May 16, 2021

MP Now News

Mortgage News

Today’s Mortgage and Refinance Rates: April 16, 2021

When you buy through our links, we can make money from affiliate partners. Learn more.

Mortgage rates have fallen since last Friday, but refinance rates have increased. Fixed mortgage rates are significantly lower than adjustable rates.

Mortgage rates tend to be low during difficult economic times. The coronavirus pandemic has damaged the US economy and it is taking the country a while to recover.

Christian Wallace, Head of Real Estate Services Better.comInsider said interest rates are likely to stay low as the US waits to see if there is one fourth wave of the coronavirus. A fourth wave could lead to more people staying at home, which would damage the economy.

It could be a good day to get one low mortgage rate. But don’t worry if you’re not ready to buy or refinance, as interest rates are likely to stay low for a while.

Prices from Money.com

Find out more and receive quotes from multiple lenders. »

Mortgage rates are generally low. The highest rate right now is the 7/1 ARM rate which is 4.32%.

Note that these are the national average rates for conventional mortgageswhat you might think of “regular mortgages”. You could get a lower rate on one government secured mortgage through the FHA, become, or USDA.

Prices from Money.com

Click Here To Compare Refinance Lender Offers »

You can likely refinance into a 15 year fixed rate mortgage less than 3% and a 30 year fixed rate mortgage less than 4%.

Mortgage and refinance rates are low, so it might be a good day to set an interest rate. However, you may not have to rush to get a low rate.

Prices are likely to remain low for the foreseeable future. You have time to improve your finances, which could result in a better interest rate. Please note the following steps:

  • Increase Your Credit Score by paying all of your bills on time. You can also pay off debts or age your credit.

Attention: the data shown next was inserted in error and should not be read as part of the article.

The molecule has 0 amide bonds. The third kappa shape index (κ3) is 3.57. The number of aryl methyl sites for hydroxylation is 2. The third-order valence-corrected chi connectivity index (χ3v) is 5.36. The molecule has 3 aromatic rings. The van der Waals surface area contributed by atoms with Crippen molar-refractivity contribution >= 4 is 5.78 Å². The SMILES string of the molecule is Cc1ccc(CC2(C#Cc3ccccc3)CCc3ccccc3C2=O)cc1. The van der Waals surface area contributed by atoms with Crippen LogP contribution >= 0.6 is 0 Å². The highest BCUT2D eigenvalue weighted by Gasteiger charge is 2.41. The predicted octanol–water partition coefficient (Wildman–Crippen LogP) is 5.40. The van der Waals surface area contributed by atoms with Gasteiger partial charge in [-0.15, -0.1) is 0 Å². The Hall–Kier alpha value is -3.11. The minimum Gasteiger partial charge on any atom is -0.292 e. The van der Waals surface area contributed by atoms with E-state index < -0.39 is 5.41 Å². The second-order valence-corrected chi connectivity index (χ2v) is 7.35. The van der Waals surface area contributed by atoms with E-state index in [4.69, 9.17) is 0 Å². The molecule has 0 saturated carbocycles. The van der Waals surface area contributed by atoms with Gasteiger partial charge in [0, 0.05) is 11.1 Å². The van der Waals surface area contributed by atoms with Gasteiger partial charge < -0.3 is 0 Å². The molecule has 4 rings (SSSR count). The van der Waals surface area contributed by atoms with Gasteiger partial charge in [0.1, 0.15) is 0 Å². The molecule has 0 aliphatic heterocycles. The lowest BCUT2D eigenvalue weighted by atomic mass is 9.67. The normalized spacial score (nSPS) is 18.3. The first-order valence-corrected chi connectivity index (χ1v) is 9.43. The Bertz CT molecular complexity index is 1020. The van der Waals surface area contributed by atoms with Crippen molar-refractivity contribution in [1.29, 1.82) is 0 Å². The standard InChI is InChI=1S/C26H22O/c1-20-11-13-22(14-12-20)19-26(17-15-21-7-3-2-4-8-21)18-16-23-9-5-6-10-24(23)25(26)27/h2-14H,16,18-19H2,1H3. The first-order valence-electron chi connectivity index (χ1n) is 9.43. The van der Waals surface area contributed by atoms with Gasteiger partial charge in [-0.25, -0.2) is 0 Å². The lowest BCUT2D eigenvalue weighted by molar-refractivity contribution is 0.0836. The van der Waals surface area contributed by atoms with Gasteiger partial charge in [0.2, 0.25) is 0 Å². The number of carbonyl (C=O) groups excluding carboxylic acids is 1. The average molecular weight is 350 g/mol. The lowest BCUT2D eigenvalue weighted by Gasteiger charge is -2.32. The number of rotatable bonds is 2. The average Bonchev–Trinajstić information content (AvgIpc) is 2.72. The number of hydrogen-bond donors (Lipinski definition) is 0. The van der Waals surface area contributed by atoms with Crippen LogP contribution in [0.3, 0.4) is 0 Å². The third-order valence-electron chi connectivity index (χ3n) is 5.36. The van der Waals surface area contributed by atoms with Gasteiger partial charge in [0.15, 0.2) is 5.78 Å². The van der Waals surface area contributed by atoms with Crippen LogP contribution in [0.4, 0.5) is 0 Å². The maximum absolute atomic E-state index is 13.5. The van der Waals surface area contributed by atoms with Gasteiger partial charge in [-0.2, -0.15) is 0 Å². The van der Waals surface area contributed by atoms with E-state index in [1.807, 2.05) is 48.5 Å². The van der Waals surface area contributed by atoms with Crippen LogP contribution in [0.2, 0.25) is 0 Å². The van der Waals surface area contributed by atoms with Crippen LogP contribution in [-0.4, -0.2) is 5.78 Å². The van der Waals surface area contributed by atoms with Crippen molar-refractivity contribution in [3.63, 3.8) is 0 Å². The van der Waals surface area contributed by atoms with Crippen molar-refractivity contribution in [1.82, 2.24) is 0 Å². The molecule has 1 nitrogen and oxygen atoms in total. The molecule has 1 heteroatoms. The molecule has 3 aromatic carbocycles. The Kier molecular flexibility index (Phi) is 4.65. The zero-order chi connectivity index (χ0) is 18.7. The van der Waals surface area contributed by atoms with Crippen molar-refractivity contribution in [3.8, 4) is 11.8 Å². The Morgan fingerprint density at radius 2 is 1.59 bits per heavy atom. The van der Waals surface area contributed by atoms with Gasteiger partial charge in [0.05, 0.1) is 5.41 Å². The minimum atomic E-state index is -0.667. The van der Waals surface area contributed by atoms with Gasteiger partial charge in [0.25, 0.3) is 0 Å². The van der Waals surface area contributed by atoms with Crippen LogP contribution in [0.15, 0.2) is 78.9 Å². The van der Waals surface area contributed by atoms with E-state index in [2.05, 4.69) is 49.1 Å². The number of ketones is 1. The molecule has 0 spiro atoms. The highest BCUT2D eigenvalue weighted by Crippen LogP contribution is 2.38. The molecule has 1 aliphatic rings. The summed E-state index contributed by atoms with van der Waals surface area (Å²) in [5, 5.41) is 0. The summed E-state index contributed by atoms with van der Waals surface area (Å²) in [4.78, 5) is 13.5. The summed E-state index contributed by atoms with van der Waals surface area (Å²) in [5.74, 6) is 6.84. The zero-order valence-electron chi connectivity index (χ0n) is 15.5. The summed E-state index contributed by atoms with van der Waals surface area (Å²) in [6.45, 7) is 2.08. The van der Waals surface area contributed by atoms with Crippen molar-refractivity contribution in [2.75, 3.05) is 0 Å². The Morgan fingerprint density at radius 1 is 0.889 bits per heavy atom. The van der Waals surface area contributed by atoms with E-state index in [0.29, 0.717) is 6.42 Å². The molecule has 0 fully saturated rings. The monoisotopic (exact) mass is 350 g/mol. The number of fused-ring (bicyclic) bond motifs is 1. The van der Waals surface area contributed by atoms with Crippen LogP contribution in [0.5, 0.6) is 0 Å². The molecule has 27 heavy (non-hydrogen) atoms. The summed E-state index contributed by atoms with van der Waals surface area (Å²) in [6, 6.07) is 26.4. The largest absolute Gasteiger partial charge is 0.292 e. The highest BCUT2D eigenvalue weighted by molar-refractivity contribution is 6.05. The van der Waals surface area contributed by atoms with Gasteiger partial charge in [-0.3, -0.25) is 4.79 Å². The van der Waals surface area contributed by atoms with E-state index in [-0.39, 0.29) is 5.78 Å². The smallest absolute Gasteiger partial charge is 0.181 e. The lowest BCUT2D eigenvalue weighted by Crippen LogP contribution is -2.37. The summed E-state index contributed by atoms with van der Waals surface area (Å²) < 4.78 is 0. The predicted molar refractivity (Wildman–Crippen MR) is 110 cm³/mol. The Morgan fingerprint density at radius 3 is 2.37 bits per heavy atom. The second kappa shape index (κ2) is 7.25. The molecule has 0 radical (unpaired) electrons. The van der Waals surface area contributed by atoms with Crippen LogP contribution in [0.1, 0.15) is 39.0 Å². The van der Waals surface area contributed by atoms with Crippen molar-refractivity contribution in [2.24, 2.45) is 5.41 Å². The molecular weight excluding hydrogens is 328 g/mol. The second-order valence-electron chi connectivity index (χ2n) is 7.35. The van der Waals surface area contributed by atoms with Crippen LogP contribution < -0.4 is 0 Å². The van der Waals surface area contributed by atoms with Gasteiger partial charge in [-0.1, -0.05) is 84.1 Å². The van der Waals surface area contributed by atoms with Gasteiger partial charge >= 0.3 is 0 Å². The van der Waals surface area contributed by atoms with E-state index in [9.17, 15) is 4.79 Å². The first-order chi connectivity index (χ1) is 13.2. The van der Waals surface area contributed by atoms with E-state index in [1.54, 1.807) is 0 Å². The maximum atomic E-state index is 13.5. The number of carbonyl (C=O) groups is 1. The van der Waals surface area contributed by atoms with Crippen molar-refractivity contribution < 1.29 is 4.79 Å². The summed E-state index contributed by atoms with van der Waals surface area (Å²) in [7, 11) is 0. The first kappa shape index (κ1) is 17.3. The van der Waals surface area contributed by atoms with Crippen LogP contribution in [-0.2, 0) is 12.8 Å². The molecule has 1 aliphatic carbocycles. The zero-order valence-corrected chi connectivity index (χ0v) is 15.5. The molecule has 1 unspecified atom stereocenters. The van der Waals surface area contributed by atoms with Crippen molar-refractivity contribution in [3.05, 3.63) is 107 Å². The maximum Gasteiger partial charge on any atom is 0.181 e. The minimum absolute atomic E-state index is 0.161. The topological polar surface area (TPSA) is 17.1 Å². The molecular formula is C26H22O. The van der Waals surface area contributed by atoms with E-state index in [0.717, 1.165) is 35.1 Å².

• Save for a larger deposit. Depending on the number, you may need between 0% and 20% for a deposit what kind of mortgage you will get. However, if you can prepay more than the minimum, a lender may reward you with a lower interest rate.
  • Lower your debt-to-income ratio. Your DTI ratio is the amount you pay for debt each month divided by your gross monthly income. The lower your DTI ratio, the better. Consider paying off the debt more aggressively for a better relationship.
  • Choose a government secured mortgage. If you’re eligible, you might want one USDA loan (for low to middle income borrowers buying in a rural area), a VA loan (aimed at military personnel and veterans) or to FHA loans (not intended for a specific group). These loans often come with lower interest rates than traditional mortgages. As a bonus, you don’t need to make a down payment on USDA or VA loans.

You can get a low interest rate today if your finances are in good shape, but you don’t have to rush to get a mortgage or get refinance if you’re not ready.

Mortgage rate development

All mortgage rates have come down since last Friday. Fixed mortgage rates have decreased last month since then, but adjustable rates have increased.